Indeed, his usual cynicism is absent when these doomed men – likely awaiting the grim fate suffered by at least 11,000 others – tell him that the FSA are just “thieves, killers and rapists” and condemn “the Emir of Qatar for stirring revolution in Syria”.
Then came the 2013 Sarin attack. Fisk immediately cast doubt on the regime’s responsibility and, in an act of characteristic bravado, declared that “If Barack Obama decides to attack the Syrian regime… the United States will be on the same side as al-Qa’ida”.
In other words – words that are not unfamiliar to Fisk since he has mocked them often – “Either you are with us, or you are with the terrorists.”
Later, Fisk reported a Russian claim that the rockets used in the attack had in fact been sold to Libya’s Moammar Qaddafi, so Assad couldn’t have used them. To reinforce his assertion, Fisk quoted a witness who was with “the army’s fourth division” on the day; he tells Fisk there was no chemical attack.
That his informant is “a former Special Forces officer” in the regime army is, for Fisk, no cause for scepticism since he is “considered a reliable source”. By whom? Fisk doesn’t say.
He goes on: “As one Western NGO put it yesterday: ‘if Assad really wanted to use sarin gas, why for God’s sake, did he wait for two years and then when the UN was actually on the ground to investigate?'” There is no record of any NGO saying this; nor does the language sound like an NGO’s. The style however has an uncanny resemblance to Fisk’s.
Perhaps the lowest point in Fisk’s reporting occurred when after the suspicious death of Dr Abbas Khan, a British volunteer, in regime custody, Fisk absolved Assad and cast him as the victim of a conspiracy.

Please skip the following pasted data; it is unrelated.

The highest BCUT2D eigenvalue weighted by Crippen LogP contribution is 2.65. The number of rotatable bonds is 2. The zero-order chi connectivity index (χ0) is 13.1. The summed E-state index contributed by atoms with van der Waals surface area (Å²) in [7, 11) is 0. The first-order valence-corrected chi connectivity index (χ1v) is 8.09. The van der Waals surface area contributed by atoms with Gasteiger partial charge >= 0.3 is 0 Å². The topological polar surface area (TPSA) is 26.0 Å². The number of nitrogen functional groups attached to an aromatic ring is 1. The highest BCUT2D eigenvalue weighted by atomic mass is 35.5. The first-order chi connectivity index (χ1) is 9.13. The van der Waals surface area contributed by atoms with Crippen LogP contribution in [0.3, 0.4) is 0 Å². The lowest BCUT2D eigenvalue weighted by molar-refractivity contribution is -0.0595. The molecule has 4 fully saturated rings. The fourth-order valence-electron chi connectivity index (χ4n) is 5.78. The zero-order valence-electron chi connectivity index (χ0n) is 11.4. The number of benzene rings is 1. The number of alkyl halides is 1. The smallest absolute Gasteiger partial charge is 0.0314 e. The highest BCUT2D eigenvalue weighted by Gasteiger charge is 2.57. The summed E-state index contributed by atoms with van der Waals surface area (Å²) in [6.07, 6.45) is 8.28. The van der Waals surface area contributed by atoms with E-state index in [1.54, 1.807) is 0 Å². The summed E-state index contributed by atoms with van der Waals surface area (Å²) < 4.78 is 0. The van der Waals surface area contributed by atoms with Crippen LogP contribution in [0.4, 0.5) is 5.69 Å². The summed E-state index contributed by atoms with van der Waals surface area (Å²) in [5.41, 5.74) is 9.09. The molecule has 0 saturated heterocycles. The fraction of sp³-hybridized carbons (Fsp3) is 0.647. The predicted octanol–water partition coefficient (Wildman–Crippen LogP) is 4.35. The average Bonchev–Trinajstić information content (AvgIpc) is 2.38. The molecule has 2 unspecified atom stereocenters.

“Was someone trying to destroy the Syrian president’s steadily improving if still frozen relations with Britain and the US?” he asked. He suggested Saudi Arabia, Qatar and Israel as the answers before distancing himself from his own “surely preposterous” suggestion.
He has shared his “well-informed guess” – which also happened to be the Russian government’s stated position (though contradicted by reality) – that Russia was sending troops to Syria exclusively to fight IS.
He even excoriated David Cameron and Barack Obama for not applauding the Syrian army after the re-capture of Palmyra (never mind that the Syrian regime had ceded Palmyra to the Islamic State on the advice of Iranian General Qassem Soleimani so it could concentrate its forces on Aleppo). Fisk added: “Aren’t we supposed to be destroying ISIS? Forget it. That’s Putin’s job. And Assad’s.”
Fisk’s crimes against truth are too numerous to recount. But a certain pattern reveals itself. He often begins his articles with a disclaimer that is meant to suggest that he is conscious of the conflict of interests; but he proceeds as if the disclaimer were nothing more than a device for plausible deniability.
The Reporting of Insinuation
Back to the ambulance. Fisk is in Aleppo embedded with Syrian soldiers, but he begins his article with a (by now familiar) disclaimer: “The Syrian military had not touched it. No one told us it was there.”
He sees no reason to doubt when his handlers describe one bombed building as “a Nusra explosives factory, destroyed with a massive bomb”. The bomb also destroyed the ambulance, but Fisk wastes no time ruing its destruction.
Instead he plants his allegation in the form of question (so that it absolves him of the need for evidence). “Was [the ambulance] used by the people of eastern Aleppo and the surrounding countryside and then later seized by Nusra for its own use?”
Fisk wants you to take it for granted that Nusra was using the ambulance. Then comes the denial, heavy with suggestion. “There was no sign that it had been carrying weapons,” he writes.
This is about as innocent as someone telling an ascetic: “I have no reason to believe you are a paedophile”. But for good measure, Fisk adds: “And Nusra, after all, has its own wounded” – just in case you missed who Fisk wants you to think was using the ambulance.
Bullets and bombs it seems aren’t the only things doctors in Syria have to fear; they also have to endure the poisoned pens of regime-friendly journalists.
But let me be plain: clear as Fisk is, there is no reason to believe he has been suborned. Fisk is a British journalist – and British journalists don’t get bribed. To quote Humbert Wolfe:
You cannot hope to bribe or twist,
Thank God! the British journalist.
But, seeing what the man will do
Unbribed, there’s no occasion to.